Stunting does not only occur in Indonesia but almost all over the world. UNICEF reaches 336 million children with stunting prevention and services [4]. In the Ethiopian region, the highest prevalence of stunting is in Northern Ethiopia [5]. The prevalence of acute malnutrition in South African hospitals is 7.2% and shows a significant risk of death [6]. The prevalence of emaciated infants under 5 years in male and female circumcision reaches 80% [7]. Other data states that stunting is high in low-income countries [8]. Previous researchers said data from UNICEF noted that children living in urban areas were less likely to experience stunting than those living in rural areas. Likewise, children who received sufficient iodine consumption had a lower prevalence of stunting than those who consumed less iodine [9].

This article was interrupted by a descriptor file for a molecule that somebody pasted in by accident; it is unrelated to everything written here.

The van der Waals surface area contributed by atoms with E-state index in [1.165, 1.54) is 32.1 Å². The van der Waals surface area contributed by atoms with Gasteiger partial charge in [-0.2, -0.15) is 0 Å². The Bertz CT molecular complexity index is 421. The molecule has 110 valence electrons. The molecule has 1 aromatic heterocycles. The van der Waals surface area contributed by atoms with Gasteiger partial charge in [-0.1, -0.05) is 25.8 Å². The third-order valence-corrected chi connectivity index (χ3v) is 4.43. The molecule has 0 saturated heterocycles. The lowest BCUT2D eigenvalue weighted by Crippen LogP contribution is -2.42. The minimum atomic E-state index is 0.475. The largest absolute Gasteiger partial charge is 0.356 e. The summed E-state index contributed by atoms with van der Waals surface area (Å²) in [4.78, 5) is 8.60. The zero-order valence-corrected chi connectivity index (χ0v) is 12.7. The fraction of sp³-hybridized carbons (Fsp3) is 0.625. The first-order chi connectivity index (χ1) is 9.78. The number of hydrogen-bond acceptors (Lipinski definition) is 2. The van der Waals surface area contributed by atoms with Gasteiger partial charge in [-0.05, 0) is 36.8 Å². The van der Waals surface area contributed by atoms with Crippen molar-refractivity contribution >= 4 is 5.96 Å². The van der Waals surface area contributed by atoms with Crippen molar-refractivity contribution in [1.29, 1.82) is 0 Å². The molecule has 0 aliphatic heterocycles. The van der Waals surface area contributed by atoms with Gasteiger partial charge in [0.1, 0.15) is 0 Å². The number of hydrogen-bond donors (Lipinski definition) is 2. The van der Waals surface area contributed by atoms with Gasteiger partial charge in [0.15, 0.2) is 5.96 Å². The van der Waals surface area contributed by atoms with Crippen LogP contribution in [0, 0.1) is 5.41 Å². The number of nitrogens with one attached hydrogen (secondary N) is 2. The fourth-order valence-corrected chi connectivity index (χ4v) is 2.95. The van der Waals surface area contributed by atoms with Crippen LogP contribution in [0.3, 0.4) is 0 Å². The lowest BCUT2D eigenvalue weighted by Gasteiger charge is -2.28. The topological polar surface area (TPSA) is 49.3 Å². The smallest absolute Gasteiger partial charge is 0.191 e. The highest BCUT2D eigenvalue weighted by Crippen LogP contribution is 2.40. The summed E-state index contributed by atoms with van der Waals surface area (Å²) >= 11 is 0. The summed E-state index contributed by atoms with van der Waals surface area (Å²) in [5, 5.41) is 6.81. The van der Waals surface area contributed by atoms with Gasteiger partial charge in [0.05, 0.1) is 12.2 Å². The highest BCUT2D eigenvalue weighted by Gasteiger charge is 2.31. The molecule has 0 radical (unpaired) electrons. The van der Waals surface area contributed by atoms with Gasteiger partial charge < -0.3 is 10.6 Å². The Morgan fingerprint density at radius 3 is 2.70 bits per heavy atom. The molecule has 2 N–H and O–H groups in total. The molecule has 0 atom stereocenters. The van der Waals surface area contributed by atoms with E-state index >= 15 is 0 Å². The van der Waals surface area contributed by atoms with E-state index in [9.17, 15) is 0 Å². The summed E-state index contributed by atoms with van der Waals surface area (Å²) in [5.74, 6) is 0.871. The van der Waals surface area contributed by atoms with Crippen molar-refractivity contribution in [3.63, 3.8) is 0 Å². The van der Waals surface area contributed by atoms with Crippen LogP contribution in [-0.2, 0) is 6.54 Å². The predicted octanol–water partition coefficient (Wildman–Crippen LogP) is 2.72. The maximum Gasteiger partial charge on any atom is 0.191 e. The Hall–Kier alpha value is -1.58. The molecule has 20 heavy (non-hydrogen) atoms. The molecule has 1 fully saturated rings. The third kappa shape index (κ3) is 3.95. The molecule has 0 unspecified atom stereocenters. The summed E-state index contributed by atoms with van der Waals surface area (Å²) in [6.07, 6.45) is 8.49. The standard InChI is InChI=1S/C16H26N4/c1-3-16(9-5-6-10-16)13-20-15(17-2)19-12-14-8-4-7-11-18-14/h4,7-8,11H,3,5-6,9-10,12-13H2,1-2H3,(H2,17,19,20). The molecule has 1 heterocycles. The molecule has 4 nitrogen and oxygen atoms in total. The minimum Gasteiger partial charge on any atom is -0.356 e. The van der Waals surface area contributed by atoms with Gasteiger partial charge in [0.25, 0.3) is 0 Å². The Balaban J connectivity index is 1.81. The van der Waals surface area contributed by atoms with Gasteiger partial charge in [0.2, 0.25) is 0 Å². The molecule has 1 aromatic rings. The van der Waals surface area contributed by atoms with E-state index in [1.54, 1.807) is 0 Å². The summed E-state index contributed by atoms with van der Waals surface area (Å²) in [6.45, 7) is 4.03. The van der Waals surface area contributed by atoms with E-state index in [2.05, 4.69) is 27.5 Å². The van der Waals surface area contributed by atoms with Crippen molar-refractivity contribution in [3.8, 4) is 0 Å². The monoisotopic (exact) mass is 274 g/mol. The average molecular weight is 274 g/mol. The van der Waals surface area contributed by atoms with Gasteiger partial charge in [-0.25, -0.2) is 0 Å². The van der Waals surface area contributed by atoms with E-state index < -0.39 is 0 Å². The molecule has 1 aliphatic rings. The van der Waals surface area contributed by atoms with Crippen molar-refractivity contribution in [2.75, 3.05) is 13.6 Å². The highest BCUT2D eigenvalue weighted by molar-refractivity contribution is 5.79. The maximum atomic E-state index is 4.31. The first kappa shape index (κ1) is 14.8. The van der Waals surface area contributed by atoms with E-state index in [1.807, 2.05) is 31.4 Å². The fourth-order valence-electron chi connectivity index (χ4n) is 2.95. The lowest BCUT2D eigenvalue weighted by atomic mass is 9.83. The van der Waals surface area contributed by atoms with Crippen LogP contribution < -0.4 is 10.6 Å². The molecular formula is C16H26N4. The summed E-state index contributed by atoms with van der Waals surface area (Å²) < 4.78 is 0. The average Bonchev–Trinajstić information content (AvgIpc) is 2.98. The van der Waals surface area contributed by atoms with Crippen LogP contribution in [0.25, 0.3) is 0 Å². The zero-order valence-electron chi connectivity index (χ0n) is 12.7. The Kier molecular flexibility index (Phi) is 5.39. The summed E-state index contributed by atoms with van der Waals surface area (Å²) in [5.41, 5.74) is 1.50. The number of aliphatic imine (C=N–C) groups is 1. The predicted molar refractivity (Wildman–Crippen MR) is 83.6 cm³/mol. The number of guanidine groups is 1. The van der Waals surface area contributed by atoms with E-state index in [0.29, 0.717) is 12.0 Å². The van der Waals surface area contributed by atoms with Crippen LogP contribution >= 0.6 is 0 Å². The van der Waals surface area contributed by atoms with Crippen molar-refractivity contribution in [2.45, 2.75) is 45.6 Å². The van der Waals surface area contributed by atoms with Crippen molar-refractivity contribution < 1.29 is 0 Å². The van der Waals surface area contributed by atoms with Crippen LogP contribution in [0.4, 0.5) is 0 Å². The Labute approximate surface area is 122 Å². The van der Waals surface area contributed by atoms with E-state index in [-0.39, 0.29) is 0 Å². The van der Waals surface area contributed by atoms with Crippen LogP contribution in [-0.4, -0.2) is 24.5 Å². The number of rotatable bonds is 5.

Nationally, the Indonesian government has set a stunting reduction target of up to 14% in 2024. Therefore, it is necessary to work with all government agencies in the districts and cities of the province to develop an accelerated stunting reduction program based on empirical data. Reducing stunting to prevent long-term impacts. Based on this, conducting an in-depth study of the work program using the situation analysis method in the field is necessary. This stage is the first step to developing program planning according to the needs, capabilities, and existing resources. The pandemic that is prevalent in Indonesia has consequences for increasing poverty rates and the birth of stunted children [10]. Unequal access and distribution of food and decreased purchasing power are the causes of nutritional imbalances for toddlers, children, adolescents, pregnant women, and nursing mothers. Eating behavior causes stunting, malnutrition, and malnutrition. Nutrition interventions and behavior change are important for formulating child nutrition intervention policies [1].